Evangeline Downs on July 27 presented the historic D.S. “Shine” Young Memorial Futurity for Louisiana-breds in two divisions with Solid Sender taking the fillies race to become the first stakes-winning graduate of the Equine Sales Company yearling auction and Le Gris upsetting the colts and geldings division at odds of 16-1.
Solid Sender, a daughter of Texas stallion Early Flyer running for owner Scott and Company, closed with a rush to win her trial race at first asking and then took the $128,425 stakes in similar fashion as she launched a six-wide move before drawing away by 2 ¼ lengths. She was timed in 1:04.15 for 5 ½ furlongs with Gerard Melancon aboard for trainer Samuel Breaux.
Bred by Tom Curtis and Wayne Simpson out of the Texas-bred Spend a Buck mare Miss Ritz, whose five career stakes wins included the 2001 Friendship Stakes at Louisiana Downs, Solid Sender has now banked $86,055 in her two-race career. The filly sold at the Equine Sales Company’s inaugural yearling sale last year for $10,500 and then was bought back at the John Franks Memorial 2-year-olds in training sale earlier this year. She added to what has already been a remarkable year for Valor Farm stallion Early Flyer, who through early August has five juvenile winners from as many starters with four of those being stakes horses. Those five starters have combined to earn nearly $210,000 this year to rank Early Flyer among the top 15 juvenile sires nationally, despite having far fewer 2-year-olds than those ranked above him.
Whata Friend, a filly by My Friend Max running for Gene Patin and I. Lee Lange who sold for $12,000 at the Fasig-Tipton Texas yearling sale, set the early fractions and held on for second while going over the $50,000 mark in earnings. Terrell Jarrett Jr.’s Lady National, another graduate of the Equine Sales Company auction and a daughter of Notional, closed to take third.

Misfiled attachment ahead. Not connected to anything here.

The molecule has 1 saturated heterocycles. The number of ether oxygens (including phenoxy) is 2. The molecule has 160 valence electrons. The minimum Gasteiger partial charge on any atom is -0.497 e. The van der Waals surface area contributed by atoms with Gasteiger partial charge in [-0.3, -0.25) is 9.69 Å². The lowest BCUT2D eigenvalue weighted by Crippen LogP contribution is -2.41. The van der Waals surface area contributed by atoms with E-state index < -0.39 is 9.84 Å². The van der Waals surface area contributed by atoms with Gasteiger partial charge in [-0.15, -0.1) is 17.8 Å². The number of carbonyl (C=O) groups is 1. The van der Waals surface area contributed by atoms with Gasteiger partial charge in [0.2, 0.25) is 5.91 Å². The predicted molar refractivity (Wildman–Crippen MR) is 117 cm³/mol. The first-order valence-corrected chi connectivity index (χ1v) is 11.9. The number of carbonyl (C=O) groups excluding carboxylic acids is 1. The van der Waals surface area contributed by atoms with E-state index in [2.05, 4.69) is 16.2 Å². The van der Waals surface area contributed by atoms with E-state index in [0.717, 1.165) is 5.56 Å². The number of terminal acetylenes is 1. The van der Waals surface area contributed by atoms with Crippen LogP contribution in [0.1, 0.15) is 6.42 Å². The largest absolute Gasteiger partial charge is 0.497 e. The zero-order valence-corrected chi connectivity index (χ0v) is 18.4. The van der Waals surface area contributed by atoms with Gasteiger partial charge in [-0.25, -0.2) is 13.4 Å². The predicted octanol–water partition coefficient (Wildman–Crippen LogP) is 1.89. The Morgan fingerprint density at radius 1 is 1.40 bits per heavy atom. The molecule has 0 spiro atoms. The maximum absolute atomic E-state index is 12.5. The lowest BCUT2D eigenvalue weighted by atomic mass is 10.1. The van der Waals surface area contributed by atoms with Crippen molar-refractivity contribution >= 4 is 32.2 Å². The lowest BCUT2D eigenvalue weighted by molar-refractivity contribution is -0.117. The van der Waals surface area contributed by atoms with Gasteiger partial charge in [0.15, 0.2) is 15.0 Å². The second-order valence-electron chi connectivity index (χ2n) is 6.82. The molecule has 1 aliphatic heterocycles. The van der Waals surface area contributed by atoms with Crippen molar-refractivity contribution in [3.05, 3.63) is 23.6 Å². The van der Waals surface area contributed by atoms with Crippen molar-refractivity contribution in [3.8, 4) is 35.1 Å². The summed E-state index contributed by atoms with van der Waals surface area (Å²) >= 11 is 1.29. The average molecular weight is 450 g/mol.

In the division for males, Coteau Grove Farms LLC’s Le Gris, a 16-1 longshot breaking from post 12 in a full field of Louisiana-breds, scored by 2 ¼ lengths with Richard Eramia up for trainer Patrick Devereux Jr. The gray or roan gelding by Louisiana stallion Half Ours picked up his second career victory and nearly reached the $100,000 mark in earnings while taking the winner’s share of the $125,000 pot. HHZ Equine Arrowhead Farm LLC bred Le Gris out of the El Corredor mare La Flamenco.
Le Gris, who covered the distance in 1:04.04, became the fourth stakes winner for young stallion Half Ours, a son of Unbridled’s Song who stands at Clear Creek Stud in Folsom, Louisiana. Half Our also flashed talent as a juvenile by breaking his maiden at Keeneland by nearly 11 lengths and then taking the Three Chimneys Juvenile. He later won the Grade 2 Richter Scale Sprint Championship.
5 B Farm LLC’s Pioneer’s Era, a gelded son of Time Bandit, ran on well to take second. Whispering Oaks Farm LLC’s Senior Rapidor, by Heckle, took third.
The “Shine,” formerly run as both the Cajun Futurity and the Southwest Futurity, has been held every year during the 48-year history of racing at Evangeline Downs. Since its inception, the race has anchored the 2-year-old stakes program in South-Central Louisiana and has featured some powerhouse performances, starting with the inaugural running back in 1966 when Tellike stormed home to win the then named Cajun Futurity. In 1978, the race was known as the Southwest Futurity and in that year’s renewal A Toast to Junius romped home under jockey Randy Romero to run his unbeaten streak to four. Trained by Junius Delahoussaye, A Toast to Junius would go on to win the first eight races of his career and 11 of 16 overall before entering the breeding shed. In 1999, Hallowed Dreams, who earned national acclaim while winning the first 16 races of her career, had her coming out party on a humid July evening as the Lloyd Romero trained filly won the “Shine” by eight lengths and set a track record while completely dominating her rivals under jockey Sylvester Carmouche Jr. The daughter of Malagra would go on to win 25 times from just 30 starts while finishing worse than third just one time during her four-year career.